Jean Baptiste Colbert – II

Lead: Schooled in the intricate politics of the royal administration of France’s King Louis XIV, Jean Baptiste Colbert had ambitious plans for France’s economy. His hopes were crushed by King’s rush to war.

 

                Intro.: A Moment in Time with Dan Roberts.

 

                Content: Colbert served in many capacities over the years, adapting quickly to the King’s desire to build a civil administration based not on connections, wealth or aristocracy, but rather on talent. Colbert gathered many jobs under his wing over the years but his most important was Superintendent of Finance. In that capacity, he revised the tax system, removing many of the exemptions that the nobility enjoyed from paying the taille, a land tax, the principal source of national revenue. He created a new civil office, the intendent, royal agents sent into the provinces to collect taxes and keep the King informed about local public opinion. He helped build Paris into a more modern capital but was frustrated in this by the King’s diversion of enormous sums into the construction of Versailles the magnificent royal lodge in the Paris suburbs.

Jean-Baptiste Colbert I

Lead: Jean-Baptiste Colbert, royal finance minister, was French King Louis XIV closest cabinet advisor. Louis’ war with the Dutch, shot down Colbert’s dreams of making France an economic superpower.

 

                Intro.: A Moment in Time with Dan Roberts.

 

                Content: When his father, Louis XIII, died, the future King was five years old. During the years before he reached maturity, France was wracked by popular unrest and governmental chaos. Once he took the reigns of power, Louis determined that he would not depend on the services of a chief minister as had his father who elevated Cardinals Richelieu and Mazarin to unprecedented power. Louis decided to rule France himself and that rule would be iron-fisted, competent and absolute. The closest that one of his servants came to having the chance to wield independent power was Jean-Baptiste Colbert and he had big plans for France.

 

Discovery of Cuba – II

Lead: The first major discovery of Christopher Columbus after his initial landfall in autumn 1492, was Cuba. He then turned his attention elsewhere and not until 1508 was Cuba even determined to be an island.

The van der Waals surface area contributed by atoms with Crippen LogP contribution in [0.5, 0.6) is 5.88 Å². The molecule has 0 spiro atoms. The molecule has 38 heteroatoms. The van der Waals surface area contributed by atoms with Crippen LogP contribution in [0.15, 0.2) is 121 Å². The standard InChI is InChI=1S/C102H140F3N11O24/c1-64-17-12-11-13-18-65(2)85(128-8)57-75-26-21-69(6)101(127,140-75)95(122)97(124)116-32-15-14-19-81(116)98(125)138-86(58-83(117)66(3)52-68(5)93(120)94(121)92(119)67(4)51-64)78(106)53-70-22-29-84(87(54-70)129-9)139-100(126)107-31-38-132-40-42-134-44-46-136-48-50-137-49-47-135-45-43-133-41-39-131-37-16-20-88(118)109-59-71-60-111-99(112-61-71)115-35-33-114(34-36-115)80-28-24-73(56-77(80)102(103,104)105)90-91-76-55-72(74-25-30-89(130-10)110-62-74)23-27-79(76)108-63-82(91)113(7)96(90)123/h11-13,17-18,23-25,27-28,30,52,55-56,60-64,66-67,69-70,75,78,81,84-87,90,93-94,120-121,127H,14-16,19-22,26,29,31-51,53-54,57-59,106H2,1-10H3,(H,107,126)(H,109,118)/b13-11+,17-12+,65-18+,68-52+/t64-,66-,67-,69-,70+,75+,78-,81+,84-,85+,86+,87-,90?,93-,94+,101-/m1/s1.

Intro.: A Moment in Time with Dan Roberts.

 

                Content: The early development of Cuba by Europeans was a much-delayed thing. This was primarily due to the premier motivation for Spanish exploration in the so-called New World. Spain wanted a route to the rich spice islands of East Asia and it wanted gold and silver. It soon became obvious to most observers that the islands and mainland of the new lands were not Asia. Columbus died still convinced America was Asia but he was in a growing minority. It also became clear that the islands forming the eastern border of the Caribbean had only tiny deposits of precious metals. The search for gold went west into Mexico and South America.

 

European Discovery of Cuba – I

Lead: The first voyage led by Christopher Columbus in 1492 brought Europeans to the Caribbean. One of his most significant discoveries was the largest island in the Antilles, Cuba.

 

                Intro.: A Moment in Time with Dan Roberts.

 

                Content: After decades of frustration, the Italian sailor and visionary, Christopher Columbus finally convinced the ruling house of Spain to commission him for a voyage of exploration out across of the Western Ocean in search of a water bridge to East Asia. King Ferdinand and his bride and fellow monarch Queen Isabella, had just achieved a seven-century long goal of the Christian kingdoms of Spain. They conquered Grenada, the last remaining Islamic kingdom on the Iberian Peninsula.

Anglo-Zulu War – III

Lead: The war went well for the Zulu at first. British military incompetence produced some early victories for the Africans, but the defense of their homeland against the Europeans was in the end a hopeless cause.